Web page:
The latest research conducted by scientists at The Methodist Hospital and Baylor College of Medicine suggests that biomarkers that increase the risk of cardiovascular diseases are also strongly associated with the development of asymptomatic mild brain damage and silent strokes. The results of this research are published online in the latest online edition of peer-reviewed journal Stroke.
Research conducted by scientists at the Baylor College of Medicine, Methodist Center for Cardiovascular Disease Prevention, University of Texas Health Science Center at Houston and other institutions identified that high serum concentration of troponin T and NT-proBNP is directly suggestive of brain tissue damage. This observation was made in the large-scale Atherosclerosis Risk in Communities (ARIC) study that was funded by the National Heart, Lung, and Blood Institute.
The principal investigator and Director of the Center for Cardiovascular Disease Prevention at The Methodist Hospital, Christie Ballantyne, M.D. commented:
“The concept of prevention is expanding. It’s not good enough to simply do a few tests and try to assess risk for heart attack. What we need to do is assess the risk for heart attack, stroke, heart failure and also asymptomatic disease so we can start preventive efforts earlier. Waiting to correct problems until after a symptomatic stroke may be too late.”
Details of the Subclinical Brain Disease Research Study:
The researchers collected and analyzed data obtained from 1100 volunteers as part of the subclinical brain disease study. In this study, volunteers agreed for blood investigations and 2 MRI scans taken 11 years apart for identification of silent brain infarcts and white matter lesions (WMLs) that are seen in the setting of chronic inflammation.
The statistical analysis suggested strong association between high serum levels of NTproBNP and the risk of developing WMLs and brain infarcts. The study subjects with highest serum concentration of NT-proBNP presented almost 3.5 times the number of brain infarcts when compared to study subjects with low NT-proBNP levels, and more WMLs. Similarly study participants who presented with high serum concentration of troponin T had as much as 3.0 times the number of brain infarcts and more WMLs.
Ballantyne and his associates published another paper 2 months ago to report strong association between blood levels of troponin T and NT-proBNP with symptomatic cases of stroke. However, the current study was mainly focused at reviewing the role of two biomarkers in the management of subclinical or asymptomatic ischemic episodes in the brain.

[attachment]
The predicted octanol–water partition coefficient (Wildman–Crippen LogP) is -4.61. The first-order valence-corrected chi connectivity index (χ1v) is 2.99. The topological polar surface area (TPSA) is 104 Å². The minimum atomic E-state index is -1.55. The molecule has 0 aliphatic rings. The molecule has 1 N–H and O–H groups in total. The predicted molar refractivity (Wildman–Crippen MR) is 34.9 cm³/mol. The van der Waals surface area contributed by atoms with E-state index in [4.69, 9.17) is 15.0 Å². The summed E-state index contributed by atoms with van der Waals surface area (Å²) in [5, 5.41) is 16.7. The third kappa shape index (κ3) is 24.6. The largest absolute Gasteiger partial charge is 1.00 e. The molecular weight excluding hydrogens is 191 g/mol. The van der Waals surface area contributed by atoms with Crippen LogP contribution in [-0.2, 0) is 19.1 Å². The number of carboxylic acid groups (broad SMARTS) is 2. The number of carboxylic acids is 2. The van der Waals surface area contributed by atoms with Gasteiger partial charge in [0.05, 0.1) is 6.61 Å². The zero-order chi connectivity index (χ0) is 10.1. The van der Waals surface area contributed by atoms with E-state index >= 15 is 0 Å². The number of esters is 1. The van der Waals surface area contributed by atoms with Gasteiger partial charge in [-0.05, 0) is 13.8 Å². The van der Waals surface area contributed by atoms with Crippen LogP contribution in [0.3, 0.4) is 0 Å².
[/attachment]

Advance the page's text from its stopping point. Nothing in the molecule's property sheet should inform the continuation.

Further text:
Ballantyne, also a professor at Baylor College of Medicine suggested that the two papers clearly indicate that the biomarkers can help in identification of patients at risk of developing stroke or mild brain damage. This may help in guiding doctors to take corrective steps for the protection of brain from damaging stimuli.
“The highly sensitive troponin T test we used is not approved for general clinical use in the U.S. yet, but the NT-proBNP test is just now starting to be used more widely beyond making a diagnosis for heart failure.”
It is noteworthy that the protein troponin T is a component of troponin complex and the serum concentration of troponin is used clinically for diagnostic purposes of recent ischemic episode in heart muscle. On the contrary, NT-proBNP is an inactive peptide fragment that is produced as the metabolic breakdown product of natiuretic peptide (BNP), a peptide hormone that is also used for the diagnosis of recent myocardial ischemic episode.
The team of researchers suggests that in order to devise practical strategies, it is helpful to screen patients at risk of developing stroke and initiate preventive treatments to decrease the prevalence of strokes.